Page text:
SD: I’m very interested in the frequency or oscillation of information disseminated via internet platforms, that can range from surface to the very profound sometimes reflecting both qualities in the same breath and about quite complex historical narratives. I like to tap into the free-associative “nodal” quality of internet image and video generation, but apply it to very specific narratives around place and discourse. So for example, The Body Electric presents itself as a YouTube-styled pop video but it is equally a proto-totalitarian spandex anthem to the New India.
David Gryn: In selecting your work, I was thinking about its relationship to the place, the New World (symphony) Center, the art fair and the city of Miami and also how it will be viewed by an art world audience and general public alike. How do you want or hope for your work to be viewed?
LG: It will be nice for us to view the videos outdoors for the first time and as music is such an important part of our work, it’s great to have them in relation with the New World Center. Given that our videos are short and quickly recognizable because of the origin of the footage, we hope people will take the time to watch them all.
RN: My only hopes are that everyone who sees the works finds an entry point that makes them curious to want to see and know more.
SD: In as many ways as there are viewers for it, I try to make densely layered work that can simultaneously be enjoyed at a host of different levels.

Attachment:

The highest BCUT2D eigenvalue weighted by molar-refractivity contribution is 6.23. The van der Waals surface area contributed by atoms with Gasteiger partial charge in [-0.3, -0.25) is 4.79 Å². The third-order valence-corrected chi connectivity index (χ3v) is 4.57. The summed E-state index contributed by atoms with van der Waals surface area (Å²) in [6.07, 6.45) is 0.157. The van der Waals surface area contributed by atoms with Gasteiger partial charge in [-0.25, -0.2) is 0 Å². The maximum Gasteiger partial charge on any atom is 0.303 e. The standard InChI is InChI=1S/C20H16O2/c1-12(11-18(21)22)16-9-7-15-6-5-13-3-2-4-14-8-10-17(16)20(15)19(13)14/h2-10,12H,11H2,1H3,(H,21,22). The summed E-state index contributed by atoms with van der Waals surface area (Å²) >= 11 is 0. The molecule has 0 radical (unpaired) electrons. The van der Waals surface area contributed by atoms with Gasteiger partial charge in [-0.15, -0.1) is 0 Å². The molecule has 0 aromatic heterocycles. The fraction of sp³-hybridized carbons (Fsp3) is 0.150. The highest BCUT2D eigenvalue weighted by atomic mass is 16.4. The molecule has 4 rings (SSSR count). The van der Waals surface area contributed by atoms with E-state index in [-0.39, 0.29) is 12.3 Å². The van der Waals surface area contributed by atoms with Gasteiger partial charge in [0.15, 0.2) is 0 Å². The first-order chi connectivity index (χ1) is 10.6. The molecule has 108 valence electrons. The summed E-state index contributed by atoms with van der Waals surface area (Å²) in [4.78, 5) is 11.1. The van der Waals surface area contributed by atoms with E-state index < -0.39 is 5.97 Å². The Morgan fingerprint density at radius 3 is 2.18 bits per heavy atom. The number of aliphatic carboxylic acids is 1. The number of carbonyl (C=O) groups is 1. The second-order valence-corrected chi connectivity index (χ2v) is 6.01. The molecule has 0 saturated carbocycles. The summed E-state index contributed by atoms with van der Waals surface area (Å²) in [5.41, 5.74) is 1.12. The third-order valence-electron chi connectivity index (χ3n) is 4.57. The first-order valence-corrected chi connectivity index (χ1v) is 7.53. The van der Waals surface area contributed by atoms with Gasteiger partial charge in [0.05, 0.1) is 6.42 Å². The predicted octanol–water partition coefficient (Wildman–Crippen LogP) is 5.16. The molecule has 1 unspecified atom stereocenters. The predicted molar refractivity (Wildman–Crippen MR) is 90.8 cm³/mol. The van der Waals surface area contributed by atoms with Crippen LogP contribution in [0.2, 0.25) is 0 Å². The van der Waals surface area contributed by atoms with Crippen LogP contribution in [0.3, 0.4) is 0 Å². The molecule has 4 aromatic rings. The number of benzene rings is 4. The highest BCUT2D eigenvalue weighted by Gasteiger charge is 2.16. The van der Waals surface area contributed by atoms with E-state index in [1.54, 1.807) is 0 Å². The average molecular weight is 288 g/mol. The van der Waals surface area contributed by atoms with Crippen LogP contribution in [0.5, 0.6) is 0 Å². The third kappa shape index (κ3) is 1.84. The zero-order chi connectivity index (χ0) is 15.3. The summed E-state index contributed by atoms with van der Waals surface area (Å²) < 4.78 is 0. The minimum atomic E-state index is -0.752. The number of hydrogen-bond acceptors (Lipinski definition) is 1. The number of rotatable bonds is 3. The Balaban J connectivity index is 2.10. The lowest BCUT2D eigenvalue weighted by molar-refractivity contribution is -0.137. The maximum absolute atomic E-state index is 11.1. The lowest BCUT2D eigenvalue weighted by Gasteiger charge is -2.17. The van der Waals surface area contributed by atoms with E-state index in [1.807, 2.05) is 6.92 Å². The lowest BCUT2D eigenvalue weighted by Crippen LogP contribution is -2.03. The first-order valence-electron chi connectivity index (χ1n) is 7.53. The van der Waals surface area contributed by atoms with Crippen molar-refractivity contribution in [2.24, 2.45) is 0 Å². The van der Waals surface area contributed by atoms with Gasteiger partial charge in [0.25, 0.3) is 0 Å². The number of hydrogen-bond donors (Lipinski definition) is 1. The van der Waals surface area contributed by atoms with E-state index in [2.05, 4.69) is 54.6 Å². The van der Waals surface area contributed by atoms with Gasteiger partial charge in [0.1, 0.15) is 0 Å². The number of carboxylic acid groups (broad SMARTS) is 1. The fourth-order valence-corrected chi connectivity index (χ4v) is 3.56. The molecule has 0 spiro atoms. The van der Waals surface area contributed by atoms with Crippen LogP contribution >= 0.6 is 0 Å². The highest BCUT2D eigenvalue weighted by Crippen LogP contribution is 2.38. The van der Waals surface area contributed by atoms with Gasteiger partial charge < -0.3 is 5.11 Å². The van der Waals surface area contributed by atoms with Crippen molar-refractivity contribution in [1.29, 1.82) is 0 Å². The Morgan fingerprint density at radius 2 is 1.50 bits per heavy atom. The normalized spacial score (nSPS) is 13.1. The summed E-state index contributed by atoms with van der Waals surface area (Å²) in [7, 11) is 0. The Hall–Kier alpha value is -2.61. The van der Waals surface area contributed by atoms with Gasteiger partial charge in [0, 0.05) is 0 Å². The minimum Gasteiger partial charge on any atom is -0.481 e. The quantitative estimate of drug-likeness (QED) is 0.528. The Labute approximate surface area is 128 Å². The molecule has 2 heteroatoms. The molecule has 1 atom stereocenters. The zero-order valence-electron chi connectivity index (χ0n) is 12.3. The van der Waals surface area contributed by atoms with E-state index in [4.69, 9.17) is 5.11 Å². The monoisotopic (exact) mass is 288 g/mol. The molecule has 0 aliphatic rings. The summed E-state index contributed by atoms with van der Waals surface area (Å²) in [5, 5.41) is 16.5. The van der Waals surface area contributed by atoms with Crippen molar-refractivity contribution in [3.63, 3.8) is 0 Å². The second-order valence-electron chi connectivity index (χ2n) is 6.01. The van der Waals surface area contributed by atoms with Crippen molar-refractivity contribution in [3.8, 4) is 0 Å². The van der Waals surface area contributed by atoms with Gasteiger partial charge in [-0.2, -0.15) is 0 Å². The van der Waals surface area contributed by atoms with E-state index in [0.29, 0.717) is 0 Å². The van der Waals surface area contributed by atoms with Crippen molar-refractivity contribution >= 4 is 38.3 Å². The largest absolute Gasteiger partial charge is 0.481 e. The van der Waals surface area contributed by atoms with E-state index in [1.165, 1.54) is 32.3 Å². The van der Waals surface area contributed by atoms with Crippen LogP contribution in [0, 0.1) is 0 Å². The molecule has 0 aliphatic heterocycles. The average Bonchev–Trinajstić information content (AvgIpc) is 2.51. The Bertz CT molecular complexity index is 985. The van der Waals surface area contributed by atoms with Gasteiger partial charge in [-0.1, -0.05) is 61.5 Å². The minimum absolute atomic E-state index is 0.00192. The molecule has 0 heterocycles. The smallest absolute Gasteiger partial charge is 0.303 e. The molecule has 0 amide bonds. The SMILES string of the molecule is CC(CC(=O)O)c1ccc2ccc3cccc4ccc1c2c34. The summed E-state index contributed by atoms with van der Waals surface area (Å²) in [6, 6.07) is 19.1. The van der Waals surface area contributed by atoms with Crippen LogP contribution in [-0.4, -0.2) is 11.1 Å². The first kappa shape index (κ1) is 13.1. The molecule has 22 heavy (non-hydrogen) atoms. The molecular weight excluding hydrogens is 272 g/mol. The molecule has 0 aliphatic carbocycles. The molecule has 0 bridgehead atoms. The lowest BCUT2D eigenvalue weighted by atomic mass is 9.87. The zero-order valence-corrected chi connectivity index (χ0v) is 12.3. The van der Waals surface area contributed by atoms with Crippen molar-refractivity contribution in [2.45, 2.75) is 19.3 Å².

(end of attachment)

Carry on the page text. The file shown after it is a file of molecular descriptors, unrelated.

David Gryn: What is your latest project?
LG: We just finished our feature film based on Harmony Korine’s ’98 novel A Crackup at the Race Riots, and our artist book titled Tallahassee published by Peres Projects.
RN: At the moment I’m editing a film I shot in my hometown New Orleans. The film documents a mass processional performance I did there in collaboration with various creative communities that have inspired my work in one way or another. The film is set to a soundtrack I created on location with the McMain High School band and ends with a coronation ceremony that mimics those associated with Mardi Gras.
SD: I’m just back from shooting Towards The Possible Film, a complex shoot in southern Morocco looking at quantum mechanics, science fiction, and radical anthropology. The film is due to be a centerpiece of my solo exhibition at Parasol Unit in London next April.
David Gryn: Which other artists do you admire and why?
RN: I really admire the way Wangechi Mutu treats the material she works with; the images are always visually complex, effortlessly refined and unmistakably hers. I also admire the way Theaster Gates conducts these performative urban interventions that walk the tightrope between social change and public sculpture with such integrity.
SD: I’m an admirer of Ana Mendieta for the visceral and playfully shamanic quality of her work, but also of filmmaker Dario Argento for his collaboration with the band Goblin on Suspiria (experimental musical scores are very key in my films). And I love the Pakistani painter Anwar Jalal Shemza, for his meditations on the quality of form and representation.
Prelude to a Syncopation will be on view at the New World Center (Soundscape Park, 500 17th Street, Miami Beach) on Friday, December 6th, from 10pm - 11pm. Learn more about Art Basel in Miami Beach films here.
Images: Leo Gabin, Hair Long, 2013, 1’53”, Peres Projects, Elizabeth Dee; Rashaad Newsome, Grand Duchess of Gainesville, 2011, 2’34”, Marlborough Gallery; Rashaad Newsome, Devices, 2011, 3’03”, Marlborough Gallery; Shezad Dawood with Mukul Deora, The Body Electric, 2008, 3’, Chemould Prescott Road.
Portrait of David courtesy of Art Basel.